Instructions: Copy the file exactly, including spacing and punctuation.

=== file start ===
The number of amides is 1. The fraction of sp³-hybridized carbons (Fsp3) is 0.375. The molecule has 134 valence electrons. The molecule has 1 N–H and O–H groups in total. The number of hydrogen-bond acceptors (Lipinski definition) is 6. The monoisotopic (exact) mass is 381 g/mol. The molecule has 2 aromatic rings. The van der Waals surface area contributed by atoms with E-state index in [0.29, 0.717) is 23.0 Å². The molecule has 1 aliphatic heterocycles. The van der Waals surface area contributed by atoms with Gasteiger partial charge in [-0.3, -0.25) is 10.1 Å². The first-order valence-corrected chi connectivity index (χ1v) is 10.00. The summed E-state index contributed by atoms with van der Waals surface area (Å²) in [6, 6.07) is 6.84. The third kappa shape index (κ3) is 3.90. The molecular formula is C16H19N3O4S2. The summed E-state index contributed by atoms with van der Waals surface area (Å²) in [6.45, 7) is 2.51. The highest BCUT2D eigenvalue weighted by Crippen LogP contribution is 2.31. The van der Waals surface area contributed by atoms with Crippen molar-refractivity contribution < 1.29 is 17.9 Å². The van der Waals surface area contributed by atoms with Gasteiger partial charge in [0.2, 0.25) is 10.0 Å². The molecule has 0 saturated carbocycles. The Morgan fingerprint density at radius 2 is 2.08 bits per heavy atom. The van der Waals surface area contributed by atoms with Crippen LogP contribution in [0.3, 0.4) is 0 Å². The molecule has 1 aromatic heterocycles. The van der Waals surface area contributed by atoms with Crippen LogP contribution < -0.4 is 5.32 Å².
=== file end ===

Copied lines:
The number of amides is 1. The fraction of sp³-hybridized carbons (Fsp3) is 0.375. The molecule has 134 valence electrons. The molecule has 1 N–H and O–H groups in total. The number of hydrogen-bond acceptors (Lipinski definition) is 6. The monoisotopic (exact) mass is 381 g/mol. The molecule has 2 aromatic rings. The van der Waals surface area contributed by atoms with E-state index in [0.29, 0.717) is 23.0 Å². The molecule has 1 aliphatic heterocycles. The van der Waals surface area contributed by atoms with Gasteiger partial charge in [-0.3, -0.25) is 10.1 Å². The first-order valence-corrected chi connectivity index (χ1v) is 10.00. The summed E-state index contributed by atoms with van der Waals surface area (Å²) in [6, 6.07) is 6.84. The third kappa shape index (κ3) is 3.90. The molecular formula is C16H19N3O4S2. The summed E-state index contributed by atoms with van der Waals surface area (Å²) in [6.45, 7) is 2.51. The highest BCUT2D eigenvalue weighted by Crippen LogP contribution is 2.31. The van der Waals surface area contributed by atoms with Crippen molar-refractivity contribution < 1.29 is 17.9 Å². The van der Waals surface area contributed by atoms with Gasteiger partial charge in [0.2, 0.25) is 10.0 Å². The molecule has 0 saturated carbocycles. The Morgan fingerprint density at radius 2 is 2.08 bits per heavy atom. The van der Waals surface area contributed by atoms with Crippen LogP contribution in [0.3, 0.4) is 0 Å². The molecule has 1 aromatic heterocycles. The van der Waals surface area contributed by atoms with Crippen LogP contribution < -0.4 is 5.32 Å².